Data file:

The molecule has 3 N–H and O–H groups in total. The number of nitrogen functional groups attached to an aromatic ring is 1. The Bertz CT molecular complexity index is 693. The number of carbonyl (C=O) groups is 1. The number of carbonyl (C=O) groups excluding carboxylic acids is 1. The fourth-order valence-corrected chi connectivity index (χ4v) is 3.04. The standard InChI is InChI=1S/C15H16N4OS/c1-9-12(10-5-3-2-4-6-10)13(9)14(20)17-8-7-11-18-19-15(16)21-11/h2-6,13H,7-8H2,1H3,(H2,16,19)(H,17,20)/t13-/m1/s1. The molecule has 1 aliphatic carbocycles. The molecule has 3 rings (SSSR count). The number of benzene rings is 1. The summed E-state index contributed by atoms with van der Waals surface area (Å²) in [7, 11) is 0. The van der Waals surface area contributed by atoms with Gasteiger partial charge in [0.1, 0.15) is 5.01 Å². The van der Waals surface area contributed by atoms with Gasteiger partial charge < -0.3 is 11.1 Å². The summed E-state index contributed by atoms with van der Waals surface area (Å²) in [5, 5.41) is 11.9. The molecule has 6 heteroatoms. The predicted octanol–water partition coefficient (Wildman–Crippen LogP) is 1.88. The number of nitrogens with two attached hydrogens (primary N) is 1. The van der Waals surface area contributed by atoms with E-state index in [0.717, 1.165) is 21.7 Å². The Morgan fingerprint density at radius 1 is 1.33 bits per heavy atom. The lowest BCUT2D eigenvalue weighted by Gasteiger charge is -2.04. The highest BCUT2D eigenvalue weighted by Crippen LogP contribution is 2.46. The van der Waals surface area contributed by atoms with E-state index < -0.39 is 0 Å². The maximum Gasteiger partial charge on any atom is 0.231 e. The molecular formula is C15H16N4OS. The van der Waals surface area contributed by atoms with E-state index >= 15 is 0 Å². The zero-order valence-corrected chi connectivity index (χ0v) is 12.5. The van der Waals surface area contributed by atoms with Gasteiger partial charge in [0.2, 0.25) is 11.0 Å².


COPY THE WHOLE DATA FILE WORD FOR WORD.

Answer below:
The molecule has 3 N–H and O–H groups in total. The number of nitrogen functional groups attached to an aromatic ring is 1. The Bertz CT molecular complexity index is 693. The number of carbonyl (C=O) groups is 1. The number of carbonyl (C=O) groups excluding carboxylic acids is 1. The fourth-order valence-corrected chi connectivity index (χ4v) is 3.04. The standard InChI is InChI=1S/C15H16N4OS/c1-9-12(10-5-3-2-4-6-10)13(9)14(20)17-8-7-11-18-19-15(16)21-11/h2-6,13H,7-8H2,1H3,(H2,16,19)(H,17,20)/t13-/m1/s1. The molecule has 1 aliphatic carbocycles. The molecule has 3 rings (SSSR count). The number of benzene rings is 1. The summed E-state index contributed by atoms with van der Waals surface area (Å²) in [7, 11) is 0. The van der Waals surface area contributed by atoms with Gasteiger partial charge in [0.1, 0.15) is 5.01 Å². The van der Waals surface area contributed by atoms with Gasteiger partial charge < -0.3 is 11.1 Å². The summed E-state index contributed by atoms with van der Waals surface area (Å²) in [5, 5.41) is 11.9. The molecule has 6 heteroatoms. The predicted octanol–water partition coefficient (Wildman–Crippen LogP) is 1.88. The number of nitrogens with two attached hydrogens (primary N) is 1. The van der Waals surface area contributed by atoms with E-state index in [0.717, 1.165) is 21.7 Å². The Morgan fingerprint density at radius 1 is 1.33 bits per heavy atom. The lowest BCUT2D eigenvalue weighted by Gasteiger charge is -2.04. The highest BCUT2D eigenvalue weighted by Crippen LogP contribution is 2.46. The van der Waals surface area contributed by atoms with E-state index < -0.39 is 0 Å². The maximum Gasteiger partial charge on any atom is 0.231 e. The molecular formula is C15H16N4OS. The van der Waals surface area contributed by atoms with E-state index >= 15 is 0 Å². The zero-order valence-corrected chi connectivity index (χ0v) is 12.5. The van der Waals surface area contributed by atoms with Gasteiger partial charge in [0.2, 0.25) is 11.0 Å².